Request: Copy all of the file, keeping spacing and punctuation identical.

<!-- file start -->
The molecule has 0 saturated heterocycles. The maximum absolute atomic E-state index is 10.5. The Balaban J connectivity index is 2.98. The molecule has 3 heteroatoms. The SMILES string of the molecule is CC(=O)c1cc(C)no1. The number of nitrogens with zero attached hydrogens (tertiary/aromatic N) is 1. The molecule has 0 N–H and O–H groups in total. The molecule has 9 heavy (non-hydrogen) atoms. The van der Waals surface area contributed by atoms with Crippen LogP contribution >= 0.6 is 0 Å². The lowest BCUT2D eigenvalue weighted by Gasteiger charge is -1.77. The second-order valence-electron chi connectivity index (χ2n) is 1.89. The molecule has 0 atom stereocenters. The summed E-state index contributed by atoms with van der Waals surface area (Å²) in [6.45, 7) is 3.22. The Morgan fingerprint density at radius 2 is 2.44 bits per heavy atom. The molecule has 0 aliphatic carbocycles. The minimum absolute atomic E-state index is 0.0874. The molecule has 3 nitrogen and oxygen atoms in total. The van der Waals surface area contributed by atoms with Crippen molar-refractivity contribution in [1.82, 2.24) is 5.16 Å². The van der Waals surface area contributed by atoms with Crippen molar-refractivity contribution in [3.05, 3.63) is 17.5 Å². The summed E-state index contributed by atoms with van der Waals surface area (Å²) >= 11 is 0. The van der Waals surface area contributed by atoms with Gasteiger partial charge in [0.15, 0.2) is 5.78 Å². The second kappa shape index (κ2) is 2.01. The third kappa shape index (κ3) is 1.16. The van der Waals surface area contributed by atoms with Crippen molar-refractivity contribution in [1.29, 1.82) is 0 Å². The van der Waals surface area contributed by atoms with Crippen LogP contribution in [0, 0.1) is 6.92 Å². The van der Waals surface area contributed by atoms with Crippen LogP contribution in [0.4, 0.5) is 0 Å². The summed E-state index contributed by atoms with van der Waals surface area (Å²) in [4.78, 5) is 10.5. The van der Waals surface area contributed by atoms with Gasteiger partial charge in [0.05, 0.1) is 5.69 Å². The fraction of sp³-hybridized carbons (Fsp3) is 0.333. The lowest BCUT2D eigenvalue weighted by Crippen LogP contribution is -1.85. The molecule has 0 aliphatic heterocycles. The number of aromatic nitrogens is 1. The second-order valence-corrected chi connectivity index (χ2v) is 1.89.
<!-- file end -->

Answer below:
The molecule has 0 saturated heterocycles. The maximum absolute atomic E-state index is 10.5. The Balaban J connectivity index is 2.98. The molecule has 3 heteroatoms. The SMILES string of the molecule is CC(=O)c1cc(C)no1. The number of nitrogens with zero attached hydrogens (tertiary/aromatic N) is 1. The molecule has 0 N–H and O–H groups in total. The molecule has 9 heavy (non-hydrogen) atoms. The van der Waals surface area contributed by atoms with Crippen LogP contribution >= 0.6 is 0 Å². The lowest BCUT2D eigenvalue weighted by Gasteiger charge is -1.77. The second-order valence-electron chi connectivity index (χ2n) is 1.89. The molecule has 0 atom stereocenters. The summed E-state index contributed by atoms with van der Waals surface area (Å²) in [6.45, 7) is 3.22. The Morgan fingerprint density at radius 2 is 2.44 bits per heavy atom. The molecule has 0 aliphatic carbocycles. The minimum absolute atomic E-state index is 0.0874. The molecule has 3 nitrogen and oxygen atoms in total. The van der Waals surface area contributed by atoms with Crippen molar-refractivity contribution in [1.82, 2.24) is 5.16 Å². The van der Waals surface area contributed by atoms with Crippen molar-refractivity contribution in [3.05, 3.63) is 17.5 Å². The summed E-state index contributed by atoms with van der Waals surface area (Å²) >= 11 is 0. The van der Waals surface area contributed by atoms with Gasteiger partial charge in [0.15, 0.2) is 5.78 Å². The second kappa shape index (κ2) is 2.01. The third kappa shape index (κ3) is 1.16. The van der Waals surface area contributed by atoms with Crippen molar-refractivity contribution in [1.29, 1.82) is 0 Å². The van der Waals surface area contributed by atoms with Crippen LogP contribution in [0, 0.1) is 6.92 Å². The van der Waals surface area contributed by atoms with Crippen LogP contribution in [0.4, 0.5) is 0 Å². The summed E-state index contributed by atoms with van der Waals surface area (Å²) in [4.78, 5) is 10.5. The van der Waals surface area contributed by atoms with Gasteiger partial charge in [0.05, 0.1) is 5.69 Å². The fraction of sp³-hybridized carbons (Fsp3) is 0.333. The lowest BCUT2D eigenvalue weighted by Crippen LogP contribution is -1.85. The molecule has 0 aliphatic heterocycles. The number of aromatic nitrogens is 1. The second-order valence-corrected chi connectivity index (χ2v) is 1.89.